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Biology Articles » Genetics » Hold The Salt: Gene May Explain African Americans' Extra Sensitivity To Salt, Leading To High Blood Pressure

Hold The Salt: Gene May Explain African Americans' Extra Sensitivity To Salt, Leading To High Blood Pressure

Hold The Salt: Gene May Explain African Americans' Extra Sensitivity To Salt, Leading To High Blood Pressure

ORLANDO, Fla., March 24 -- Having a particular gene may make African Americans much more sensitive to salt, thereby increasing their risk of developing high blood pressure, according to a new report presented here today at the American Heart Association's epidemiology and prevention meeting.

Researchers say they have found that one variant of the angiotensin converting enzyme (ACE) gene can greatly influence an African American's susceptibility to salt, which is called salt-sensitivity. As little as one extra gram of salt, the amount in half a teaspoon of table salt or the 1,000 milligrams in one serving of some processed foods could raise blood pressure as much as five millimeters of mercury (mm Hg) in people who have the gene variant.

"This is a new finding -- no one has reported this association in African Americans," says the study's lead author, John M. Flack, M.D., professor and associate chairman, department of internal medicine, and director of the cardiovascular epidemiology and clinical applications program at Wayne State University in Detroit. African Americans are at greater risk of developing high blood pressure than the general population.

The body produces angiotensin to restrict blood vessels and help regulate blood pressure. The ACE gene controls the amount of angiotensin released into the body. If the ACE gene is flawed, it can cause the blood vessels to constrict too much, raising the pressure of blood flow on blood vessel walls and, consequently, increasing the risk of high blood pressure.

The researchers examined the influence of the ACE gene variant on blood pressure response to sodium intake in 81 African-American men and women who had normal blood pressure readings (less than 140/90 mm Hg). They found that the systolic blood pressure -- the upper number on a blood pressure reading -- rose sharply in those who consumed sodium and had the ACE gene variant when compared to those who did not have the variant.

The association between sodium intake and high blood pressure has been greatly debated. While Flack agrees that not everyone's blood pressure may be affected by sodium intake, he adds that this specific group of salt-sensitive African Americans needs special attention.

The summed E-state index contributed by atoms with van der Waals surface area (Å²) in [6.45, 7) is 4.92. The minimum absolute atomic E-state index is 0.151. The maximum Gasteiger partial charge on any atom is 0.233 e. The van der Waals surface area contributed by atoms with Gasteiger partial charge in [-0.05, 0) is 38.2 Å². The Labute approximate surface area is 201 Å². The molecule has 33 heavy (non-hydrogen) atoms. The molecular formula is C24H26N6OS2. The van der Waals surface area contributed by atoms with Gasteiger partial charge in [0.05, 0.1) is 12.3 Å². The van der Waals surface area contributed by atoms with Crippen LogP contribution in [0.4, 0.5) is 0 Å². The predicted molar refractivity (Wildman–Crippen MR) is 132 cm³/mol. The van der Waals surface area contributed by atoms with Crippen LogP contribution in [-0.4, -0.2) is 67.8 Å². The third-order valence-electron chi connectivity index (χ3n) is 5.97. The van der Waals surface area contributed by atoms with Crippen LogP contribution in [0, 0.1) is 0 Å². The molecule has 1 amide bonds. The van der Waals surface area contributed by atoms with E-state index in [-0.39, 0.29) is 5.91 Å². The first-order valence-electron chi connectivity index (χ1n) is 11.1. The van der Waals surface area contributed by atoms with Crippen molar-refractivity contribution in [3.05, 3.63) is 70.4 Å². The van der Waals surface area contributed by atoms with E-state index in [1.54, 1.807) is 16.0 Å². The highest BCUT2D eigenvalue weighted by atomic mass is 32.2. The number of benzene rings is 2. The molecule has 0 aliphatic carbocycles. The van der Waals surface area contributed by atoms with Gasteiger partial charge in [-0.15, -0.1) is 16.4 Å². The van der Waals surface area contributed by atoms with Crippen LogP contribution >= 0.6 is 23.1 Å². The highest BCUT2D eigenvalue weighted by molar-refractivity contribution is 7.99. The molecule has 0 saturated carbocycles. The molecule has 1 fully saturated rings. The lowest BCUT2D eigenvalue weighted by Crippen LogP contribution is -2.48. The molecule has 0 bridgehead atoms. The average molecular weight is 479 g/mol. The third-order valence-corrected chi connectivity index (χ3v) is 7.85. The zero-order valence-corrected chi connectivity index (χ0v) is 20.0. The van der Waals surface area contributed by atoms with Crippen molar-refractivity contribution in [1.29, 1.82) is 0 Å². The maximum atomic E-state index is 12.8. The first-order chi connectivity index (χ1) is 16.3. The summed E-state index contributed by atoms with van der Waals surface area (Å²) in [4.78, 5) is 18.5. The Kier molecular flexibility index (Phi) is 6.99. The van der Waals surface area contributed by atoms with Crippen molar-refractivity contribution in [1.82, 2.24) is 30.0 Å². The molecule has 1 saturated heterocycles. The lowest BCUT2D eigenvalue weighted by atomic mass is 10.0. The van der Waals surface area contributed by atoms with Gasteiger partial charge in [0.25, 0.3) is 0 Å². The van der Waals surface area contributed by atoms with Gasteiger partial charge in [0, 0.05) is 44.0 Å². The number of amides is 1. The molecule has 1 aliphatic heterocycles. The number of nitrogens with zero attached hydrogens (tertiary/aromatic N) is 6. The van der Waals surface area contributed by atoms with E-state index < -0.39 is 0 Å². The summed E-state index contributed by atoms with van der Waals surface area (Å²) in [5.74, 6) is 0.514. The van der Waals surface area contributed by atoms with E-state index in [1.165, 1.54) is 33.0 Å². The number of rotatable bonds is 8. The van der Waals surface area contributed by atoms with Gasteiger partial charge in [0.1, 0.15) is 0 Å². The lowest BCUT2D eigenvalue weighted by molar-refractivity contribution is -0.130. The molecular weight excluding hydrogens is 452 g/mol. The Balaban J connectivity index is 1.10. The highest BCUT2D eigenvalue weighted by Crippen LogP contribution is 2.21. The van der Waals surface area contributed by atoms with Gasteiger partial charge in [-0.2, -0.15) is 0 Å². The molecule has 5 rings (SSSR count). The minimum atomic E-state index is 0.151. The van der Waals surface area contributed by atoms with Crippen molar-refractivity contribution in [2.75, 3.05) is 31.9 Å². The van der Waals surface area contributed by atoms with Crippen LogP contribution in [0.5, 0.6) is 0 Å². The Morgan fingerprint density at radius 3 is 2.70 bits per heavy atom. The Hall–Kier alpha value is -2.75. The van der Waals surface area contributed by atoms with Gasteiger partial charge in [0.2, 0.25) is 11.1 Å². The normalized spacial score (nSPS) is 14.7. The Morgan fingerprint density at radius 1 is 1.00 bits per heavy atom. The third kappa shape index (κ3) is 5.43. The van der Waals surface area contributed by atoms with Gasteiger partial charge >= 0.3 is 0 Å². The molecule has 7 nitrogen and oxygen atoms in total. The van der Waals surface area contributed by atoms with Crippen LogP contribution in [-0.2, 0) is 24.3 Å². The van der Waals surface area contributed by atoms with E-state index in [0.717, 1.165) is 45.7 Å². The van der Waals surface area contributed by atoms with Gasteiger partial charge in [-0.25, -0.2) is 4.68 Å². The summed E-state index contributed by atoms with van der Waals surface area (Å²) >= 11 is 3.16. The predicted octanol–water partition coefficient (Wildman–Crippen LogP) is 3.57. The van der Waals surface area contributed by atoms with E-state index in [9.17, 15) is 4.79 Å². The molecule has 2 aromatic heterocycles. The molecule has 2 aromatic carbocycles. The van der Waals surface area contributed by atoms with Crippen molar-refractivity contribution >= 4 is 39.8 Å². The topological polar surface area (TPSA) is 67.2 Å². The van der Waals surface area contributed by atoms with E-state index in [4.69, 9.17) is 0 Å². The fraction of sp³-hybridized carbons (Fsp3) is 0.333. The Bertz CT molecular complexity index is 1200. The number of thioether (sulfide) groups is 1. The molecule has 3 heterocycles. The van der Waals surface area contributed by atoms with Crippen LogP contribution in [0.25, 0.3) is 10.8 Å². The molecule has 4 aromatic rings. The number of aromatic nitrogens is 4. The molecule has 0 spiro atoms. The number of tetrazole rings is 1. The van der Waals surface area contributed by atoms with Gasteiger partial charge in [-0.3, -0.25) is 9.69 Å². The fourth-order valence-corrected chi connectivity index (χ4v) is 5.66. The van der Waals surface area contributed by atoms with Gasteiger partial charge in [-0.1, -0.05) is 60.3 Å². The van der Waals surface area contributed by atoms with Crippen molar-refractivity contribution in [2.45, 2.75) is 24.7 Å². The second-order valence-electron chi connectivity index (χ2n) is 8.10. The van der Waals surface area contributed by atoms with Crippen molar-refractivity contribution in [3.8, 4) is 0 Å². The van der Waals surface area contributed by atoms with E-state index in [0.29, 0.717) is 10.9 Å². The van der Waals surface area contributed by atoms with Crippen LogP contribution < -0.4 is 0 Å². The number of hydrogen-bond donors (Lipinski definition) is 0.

"People criticize the concept of reducing sodium because not everyone's blood pressure goes up," says Flack. "While everyone may not need to restrict sodium intake in the short term, buried within that group of people is a subset of people who are really salt-sensitive."

The exact cause of high blood pressure is not completely understood, says Flack. It has been well documented that when exposed to usual and customary levels of dietary salt intake, blood pressure rises in some people considered to be salt-sensitive.

"High blood pressure damages the kidneys, brain, heart, and other vital organs," says Flack. "The rise in blood pressure causes the kidneys to leak protein and also contributes to an abnormal increase in heart size."

Flack says that salt-sensitivity has been documented in all racial and ethnic groups, and even in people with normal blood pressure levels, but he adds that heredity is an important influence on whether an individual is salt-sensitive or not.

"This study is consistent with findings in Japanese and Spanish populations," says Flack. "We're not quite ready to recommend widespread screening for the ACE gene, but we may be getting close to the point where it might be a reasonable thing to do."

Currently, mass screening for the gene variant is not recommended. However, Flack says African Americans who have high blood pressure, diabetes, kidney disease or who are obese have been found to be most likely to have the ACE gene variant.

Co-authors are Beth A. Staffileno, D.N.Sc., Marwan Hamaty, M.D., Amanda Dudley, B.S., Gerard Tromp, Ph.D., and Helena Kuivaniemi, M.D., Ph.D., of Wayne State University; Carla Yunis, M.D., of Wake Forest School of Medicine, Winston Salem, N.C.; and Richard H. Grimm, M.D., Ph.D., of Hennepin County Medical Center, Minneapolis.

The research was presented at the American Heart Association 39th Annual Conference on Cardiovascular Disease Epidemiology and Prevention.

Source: American Heart Association, March 1999


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